Anything But Pedestrian: How GPU-Powered Brains Can Help Cars Keep People Safe
Today’s crowded urban centers are, more than ever, a mine field for drivers. It’s not just that there are more pedestrians on the streets; many of them are staring at or talking on their mobile devices as they walk, rendering them oblivious to their surroundings.
Thanks to GPUs, researchers at Japanese automobile parts-maker Denso are closer than ever to equipping cars with the ability to maneuver on their own to avoid pedestrians, Ikuro Sato, senior engineer in the research and development group at Denso’s IT laboratory, told attendees during a session at NVIDIA’s GPU Technology Conference Wednesday afternoon.
By taking decision-making in perilous situations out of the hands of human drivers, Sato and his team hope to make the road safer for both motorists and pedestrians, and refine an important element of a future in which cars will drive themselves.
Sato emphasized what a complicated problem it is to solve, noting that distinguishing between pedestrians moving in different directions, at different points of the process of crossing the street, and possessing varying levels of awareness, is an enormous challenge.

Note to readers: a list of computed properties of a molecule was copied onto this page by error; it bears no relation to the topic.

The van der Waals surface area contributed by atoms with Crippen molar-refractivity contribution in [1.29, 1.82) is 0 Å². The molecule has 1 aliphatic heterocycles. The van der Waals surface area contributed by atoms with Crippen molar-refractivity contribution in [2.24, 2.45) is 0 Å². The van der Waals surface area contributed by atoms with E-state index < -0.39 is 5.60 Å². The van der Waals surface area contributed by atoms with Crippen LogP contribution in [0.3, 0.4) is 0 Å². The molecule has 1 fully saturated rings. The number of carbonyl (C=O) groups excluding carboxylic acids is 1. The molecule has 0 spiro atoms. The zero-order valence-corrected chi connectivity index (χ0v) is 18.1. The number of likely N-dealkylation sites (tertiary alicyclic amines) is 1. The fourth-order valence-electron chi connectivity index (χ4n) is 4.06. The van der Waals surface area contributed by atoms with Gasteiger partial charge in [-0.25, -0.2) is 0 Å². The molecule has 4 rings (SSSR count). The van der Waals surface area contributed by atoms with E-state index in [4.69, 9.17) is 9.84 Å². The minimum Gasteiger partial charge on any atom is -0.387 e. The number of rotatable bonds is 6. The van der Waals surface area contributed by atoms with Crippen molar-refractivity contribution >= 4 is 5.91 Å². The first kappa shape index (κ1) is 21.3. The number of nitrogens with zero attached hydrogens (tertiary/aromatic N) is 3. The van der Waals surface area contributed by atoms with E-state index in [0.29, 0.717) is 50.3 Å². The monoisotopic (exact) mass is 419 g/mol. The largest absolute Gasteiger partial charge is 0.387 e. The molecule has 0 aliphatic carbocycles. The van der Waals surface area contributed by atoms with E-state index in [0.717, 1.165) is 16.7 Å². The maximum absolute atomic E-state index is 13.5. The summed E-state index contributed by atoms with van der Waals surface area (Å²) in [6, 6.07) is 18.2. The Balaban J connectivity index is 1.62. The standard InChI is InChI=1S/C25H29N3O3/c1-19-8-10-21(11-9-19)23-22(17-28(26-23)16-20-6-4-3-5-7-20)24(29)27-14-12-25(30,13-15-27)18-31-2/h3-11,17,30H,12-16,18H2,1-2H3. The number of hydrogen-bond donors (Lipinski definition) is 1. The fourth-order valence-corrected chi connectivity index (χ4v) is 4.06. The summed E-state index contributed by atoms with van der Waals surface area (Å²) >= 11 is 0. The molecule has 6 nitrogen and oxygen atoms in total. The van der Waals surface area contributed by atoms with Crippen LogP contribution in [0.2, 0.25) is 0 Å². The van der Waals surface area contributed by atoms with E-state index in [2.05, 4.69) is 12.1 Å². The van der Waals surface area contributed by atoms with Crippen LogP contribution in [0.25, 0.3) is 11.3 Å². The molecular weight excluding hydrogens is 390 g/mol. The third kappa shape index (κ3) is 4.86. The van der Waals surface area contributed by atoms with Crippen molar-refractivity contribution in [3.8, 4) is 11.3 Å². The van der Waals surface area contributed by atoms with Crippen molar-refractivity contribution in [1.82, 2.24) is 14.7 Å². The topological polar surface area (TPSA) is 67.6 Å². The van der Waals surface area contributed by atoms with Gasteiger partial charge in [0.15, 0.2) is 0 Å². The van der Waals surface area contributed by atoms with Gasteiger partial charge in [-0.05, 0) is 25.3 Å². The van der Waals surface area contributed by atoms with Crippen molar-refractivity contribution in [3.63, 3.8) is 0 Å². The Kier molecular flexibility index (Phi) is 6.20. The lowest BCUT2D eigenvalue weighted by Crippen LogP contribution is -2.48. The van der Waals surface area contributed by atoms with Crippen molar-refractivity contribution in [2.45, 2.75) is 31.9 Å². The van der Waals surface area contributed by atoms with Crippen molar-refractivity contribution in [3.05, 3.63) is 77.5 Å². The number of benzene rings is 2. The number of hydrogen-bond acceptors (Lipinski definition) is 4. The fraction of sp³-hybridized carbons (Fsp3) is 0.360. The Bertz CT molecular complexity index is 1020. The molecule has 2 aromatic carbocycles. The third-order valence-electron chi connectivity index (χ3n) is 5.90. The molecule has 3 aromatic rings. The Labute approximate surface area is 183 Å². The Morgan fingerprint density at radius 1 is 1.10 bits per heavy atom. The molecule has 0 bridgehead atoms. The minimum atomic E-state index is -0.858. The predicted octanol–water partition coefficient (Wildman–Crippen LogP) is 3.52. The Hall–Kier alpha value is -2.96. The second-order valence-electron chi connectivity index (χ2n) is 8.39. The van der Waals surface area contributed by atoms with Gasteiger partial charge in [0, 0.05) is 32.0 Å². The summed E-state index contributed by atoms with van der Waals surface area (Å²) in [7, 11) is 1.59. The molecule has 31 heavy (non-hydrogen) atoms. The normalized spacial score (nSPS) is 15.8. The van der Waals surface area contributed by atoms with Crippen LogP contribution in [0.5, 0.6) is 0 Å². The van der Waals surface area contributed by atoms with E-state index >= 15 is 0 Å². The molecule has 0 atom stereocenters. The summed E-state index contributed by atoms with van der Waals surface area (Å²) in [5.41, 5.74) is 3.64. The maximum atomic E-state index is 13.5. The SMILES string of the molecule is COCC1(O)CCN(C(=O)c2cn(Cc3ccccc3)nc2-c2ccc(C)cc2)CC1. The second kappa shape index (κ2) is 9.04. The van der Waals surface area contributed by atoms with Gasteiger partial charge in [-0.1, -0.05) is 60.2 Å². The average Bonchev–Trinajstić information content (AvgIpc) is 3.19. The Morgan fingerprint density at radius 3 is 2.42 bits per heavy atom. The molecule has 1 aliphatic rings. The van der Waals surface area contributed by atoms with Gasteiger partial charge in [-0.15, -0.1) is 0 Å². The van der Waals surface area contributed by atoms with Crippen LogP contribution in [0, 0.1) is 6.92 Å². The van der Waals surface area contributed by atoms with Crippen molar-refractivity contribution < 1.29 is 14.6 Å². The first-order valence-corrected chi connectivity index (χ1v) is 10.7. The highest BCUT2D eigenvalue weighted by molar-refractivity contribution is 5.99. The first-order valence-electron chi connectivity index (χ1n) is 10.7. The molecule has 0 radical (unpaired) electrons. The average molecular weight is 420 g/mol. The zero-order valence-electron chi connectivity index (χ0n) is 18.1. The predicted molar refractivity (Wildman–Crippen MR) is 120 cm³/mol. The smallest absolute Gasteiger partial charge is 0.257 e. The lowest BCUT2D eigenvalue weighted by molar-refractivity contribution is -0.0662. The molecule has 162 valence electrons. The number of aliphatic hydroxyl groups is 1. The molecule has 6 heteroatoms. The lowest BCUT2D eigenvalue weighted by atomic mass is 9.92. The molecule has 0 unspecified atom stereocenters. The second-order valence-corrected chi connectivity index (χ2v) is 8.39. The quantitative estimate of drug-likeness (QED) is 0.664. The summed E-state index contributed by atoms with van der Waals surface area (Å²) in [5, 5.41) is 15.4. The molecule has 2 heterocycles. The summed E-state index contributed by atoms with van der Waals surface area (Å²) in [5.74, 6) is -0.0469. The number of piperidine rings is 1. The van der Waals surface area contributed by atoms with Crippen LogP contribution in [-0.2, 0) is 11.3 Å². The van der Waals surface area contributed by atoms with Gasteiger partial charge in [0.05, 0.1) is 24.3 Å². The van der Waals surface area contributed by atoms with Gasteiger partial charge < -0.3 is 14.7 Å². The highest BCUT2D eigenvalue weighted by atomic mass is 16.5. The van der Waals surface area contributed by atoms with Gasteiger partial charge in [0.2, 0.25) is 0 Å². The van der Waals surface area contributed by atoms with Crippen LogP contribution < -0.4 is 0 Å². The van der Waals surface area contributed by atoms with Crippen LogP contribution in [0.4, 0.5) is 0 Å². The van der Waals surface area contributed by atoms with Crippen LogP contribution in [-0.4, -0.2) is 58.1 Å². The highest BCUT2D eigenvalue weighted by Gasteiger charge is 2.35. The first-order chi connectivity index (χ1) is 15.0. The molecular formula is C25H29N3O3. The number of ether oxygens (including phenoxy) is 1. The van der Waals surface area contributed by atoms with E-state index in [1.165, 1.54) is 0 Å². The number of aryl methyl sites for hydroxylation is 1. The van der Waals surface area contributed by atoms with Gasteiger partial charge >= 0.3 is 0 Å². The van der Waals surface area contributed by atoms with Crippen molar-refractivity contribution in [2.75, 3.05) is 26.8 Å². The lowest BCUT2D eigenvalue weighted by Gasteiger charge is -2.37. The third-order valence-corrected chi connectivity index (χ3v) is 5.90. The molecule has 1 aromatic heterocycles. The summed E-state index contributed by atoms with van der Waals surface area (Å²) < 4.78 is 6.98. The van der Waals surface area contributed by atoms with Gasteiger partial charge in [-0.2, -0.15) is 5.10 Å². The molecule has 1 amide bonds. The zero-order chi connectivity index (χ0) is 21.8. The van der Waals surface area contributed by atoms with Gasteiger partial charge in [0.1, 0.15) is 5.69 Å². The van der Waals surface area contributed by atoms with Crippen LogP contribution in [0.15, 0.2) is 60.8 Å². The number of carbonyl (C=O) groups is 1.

In fact, Sato said, current technologies limit the ability of vehicle systems to simple identification of the presence of pedestrians and basic maneuvers such as slowing and stopping. What he and his team are attempting to do is extract richer information using image recognition technologies so the autonomous maneuvers of a vehicle match those of the most skilled human drivers.
Previously available technologies, said Sato, have been unable to:
- Build on the binary classifications they perform by adding needed metadata on pedestrian characteristics;
- Achieve the levels of so-called “visual feature design” necessary to distinguish, say, between a person walking empty-handed and one using a smart phone; and
- Perform real-time processing.
Related reading: Advanced Driver Assistance Systems (ADAS) automotive solutions from NVIDIA